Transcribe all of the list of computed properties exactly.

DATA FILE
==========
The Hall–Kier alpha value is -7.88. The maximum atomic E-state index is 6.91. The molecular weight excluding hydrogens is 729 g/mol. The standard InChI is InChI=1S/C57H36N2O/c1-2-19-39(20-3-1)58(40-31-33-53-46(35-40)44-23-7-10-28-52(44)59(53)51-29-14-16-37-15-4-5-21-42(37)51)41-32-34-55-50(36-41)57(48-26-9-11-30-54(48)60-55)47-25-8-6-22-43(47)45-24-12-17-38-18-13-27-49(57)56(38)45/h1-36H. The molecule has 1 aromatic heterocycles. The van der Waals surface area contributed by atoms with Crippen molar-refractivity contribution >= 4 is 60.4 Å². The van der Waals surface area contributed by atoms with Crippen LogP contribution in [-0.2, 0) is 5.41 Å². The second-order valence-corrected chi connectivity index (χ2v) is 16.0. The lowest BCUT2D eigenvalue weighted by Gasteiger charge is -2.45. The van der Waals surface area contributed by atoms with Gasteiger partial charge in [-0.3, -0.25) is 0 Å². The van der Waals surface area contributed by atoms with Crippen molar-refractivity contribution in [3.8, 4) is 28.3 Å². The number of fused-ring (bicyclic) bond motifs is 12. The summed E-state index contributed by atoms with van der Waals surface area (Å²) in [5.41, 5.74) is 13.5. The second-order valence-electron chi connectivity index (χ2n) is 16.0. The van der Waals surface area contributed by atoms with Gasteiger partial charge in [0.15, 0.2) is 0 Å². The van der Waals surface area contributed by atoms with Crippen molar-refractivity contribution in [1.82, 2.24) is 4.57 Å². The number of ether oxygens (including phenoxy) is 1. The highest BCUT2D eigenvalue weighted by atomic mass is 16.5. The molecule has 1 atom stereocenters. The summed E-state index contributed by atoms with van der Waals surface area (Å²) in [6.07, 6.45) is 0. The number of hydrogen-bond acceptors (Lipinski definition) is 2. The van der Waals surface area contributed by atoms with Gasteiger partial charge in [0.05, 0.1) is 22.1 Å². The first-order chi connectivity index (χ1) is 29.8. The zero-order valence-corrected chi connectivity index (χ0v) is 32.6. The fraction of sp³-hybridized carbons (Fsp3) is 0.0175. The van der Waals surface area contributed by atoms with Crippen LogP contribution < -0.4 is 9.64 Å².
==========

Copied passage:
The Hall–Kier alpha value is -7.88. The maximum atomic E-state index is 6.91. The molecular weight excluding hydrogens is 729 g/mol. The standard InChI is InChI=1S/C57H36N2O/c1-2-19-39(20-3-1)58(40-31-33-53-46(35-40)44-23-7-10-28-52(44)59(53)51-29-14-16-37-15-4-5-21-42(37)51)41-32-34-55-50(36-41)57(48-26-9-11-30-54(48)60-55)47-25-8-6-22-43(47)45-24-12-17-38-18-13-27-49(57)56(38)45/h1-36H. The molecule has 1 aromatic heterocycles. The van der Waals surface area contributed by atoms with Crippen molar-refractivity contribution >= 4 is 60.4 Å². The van der Waals surface area contributed by atoms with Crippen LogP contribution in [-0.2, 0) is 5.41 Å². The second-order valence-corrected chi connectivity index (χ2v) is 16.0. The lowest BCUT2D eigenvalue weighted by Gasteiger charge is -2.45. The van der Waals surface area contributed by atoms with Gasteiger partial charge in [-0.3, -0.25) is 0 Å². The van der Waals surface area contributed by atoms with Crippen molar-refractivity contribution in [3.8, 4) is 28.3 Å². The number of fused-ring (bicyclic) bond motifs is 12. The summed E-state index contributed by atoms with van der Waals surface area (Å²) in [5.41, 5.74) is 13.5. The second-order valence-electron chi connectivity index (χ2n) is 16.0. The van der Waals surface area contributed by atoms with Gasteiger partial charge in [0.15, 0.2) is 0 Å². The van der Waals surface area contributed by atoms with Crippen molar-refractivity contribution in [1.82, 2.24) is 4.57 Å². The number of ether oxygens (including phenoxy) is 1. The highest BCUT2D eigenvalue weighted by atomic mass is 16.5. The molecule has 1 atom stereocenters. The summed E-state index contributed by atoms with van der Waals surface area (Å²) in [6.07, 6.45) is 0. The number of hydrogen-bond acceptors (Lipinski definition) is 2. The van der Waals surface area contributed by atoms with Gasteiger partial charge in [0.05, 0.1) is 22.1 Å². The first-order chi connectivity index (χ1) is 29.8. The zero-order valence-corrected chi connectivity index (χ0v) is 32.6. The fraction of sp³-hybridized carbons (Fsp3) is 0.0175. The van der Waals surface area contributed by atoms with Crippen LogP contribution < -0.4 is 9.64 Å².